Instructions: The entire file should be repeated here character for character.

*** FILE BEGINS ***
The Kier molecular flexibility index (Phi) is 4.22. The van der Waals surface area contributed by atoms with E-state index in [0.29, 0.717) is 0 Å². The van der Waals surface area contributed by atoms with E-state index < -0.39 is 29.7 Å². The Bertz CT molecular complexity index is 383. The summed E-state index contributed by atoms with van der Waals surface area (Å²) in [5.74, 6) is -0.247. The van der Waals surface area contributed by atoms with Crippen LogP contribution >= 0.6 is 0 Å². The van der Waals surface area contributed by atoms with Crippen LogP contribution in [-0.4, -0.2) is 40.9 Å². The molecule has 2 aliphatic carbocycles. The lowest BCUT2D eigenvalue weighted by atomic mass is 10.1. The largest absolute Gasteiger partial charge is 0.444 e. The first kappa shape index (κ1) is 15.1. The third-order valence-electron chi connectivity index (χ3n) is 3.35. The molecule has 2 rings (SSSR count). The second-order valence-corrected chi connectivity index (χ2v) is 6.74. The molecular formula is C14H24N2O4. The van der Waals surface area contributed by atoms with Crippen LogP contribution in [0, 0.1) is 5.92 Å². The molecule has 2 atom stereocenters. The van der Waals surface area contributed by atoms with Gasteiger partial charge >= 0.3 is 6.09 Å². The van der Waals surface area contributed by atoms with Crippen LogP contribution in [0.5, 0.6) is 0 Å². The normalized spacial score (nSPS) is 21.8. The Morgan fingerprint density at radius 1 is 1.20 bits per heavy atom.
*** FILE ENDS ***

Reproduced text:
The Kier molecular flexibility index (Phi) is 4.22. The van der Waals surface area contributed by atoms with E-state index in [0.29, 0.717) is 0 Å². The van der Waals surface area contributed by atoms with E-state index < -0.39 is 29.7 Å². The Bertz CT molecular complexity index is 383. The summed E-state index contributed by atoms with van der Waals surface area (Å²) in [5.74, 6) is -0.247. The van der Waals surface area contributed by atoms with Crippen LogP contribution >= 0.6 is 0 Å². The van der Waals surface area contributed by atoms with Crippen LogP contribution in [-0.4, -0.2) is 40.9 Å². The molecule has 2 aliphatic carbocycles. The lowest BCUT2D eigenvalue weighted by atomic mass is 10.1. The largest absolute Gasteiger partial charge is 0.444 e. The first kappa shape index (κ1) is 15.1. The third-order valence-electron chi connectivity index (χ3n) is 3.35. The molecule has 2 rings (SSSR count). The second-order valence-corrected chi connectivity index (χ2v) is 6.74. The molecular formula is C14H24N2O4. The van der Waals surface area contributed by atoms with Crippen LogP contribution in [0, 0.1) is 5.92 Å². The molecule has 2 atom stereocenters. The van der Waals surface area contributed by atoms with Gasteiger partial charge >= 0.3 is 6.09 Å². The van der Waals surface area contributed by atoms with Crippen LogP contribution in [0.5, 0.6) is 0 Å². The normalized spacial score (nSPS) is 21.8. The Morgan fingerprint density at radius 1 is 1.20 bits per heavy atom.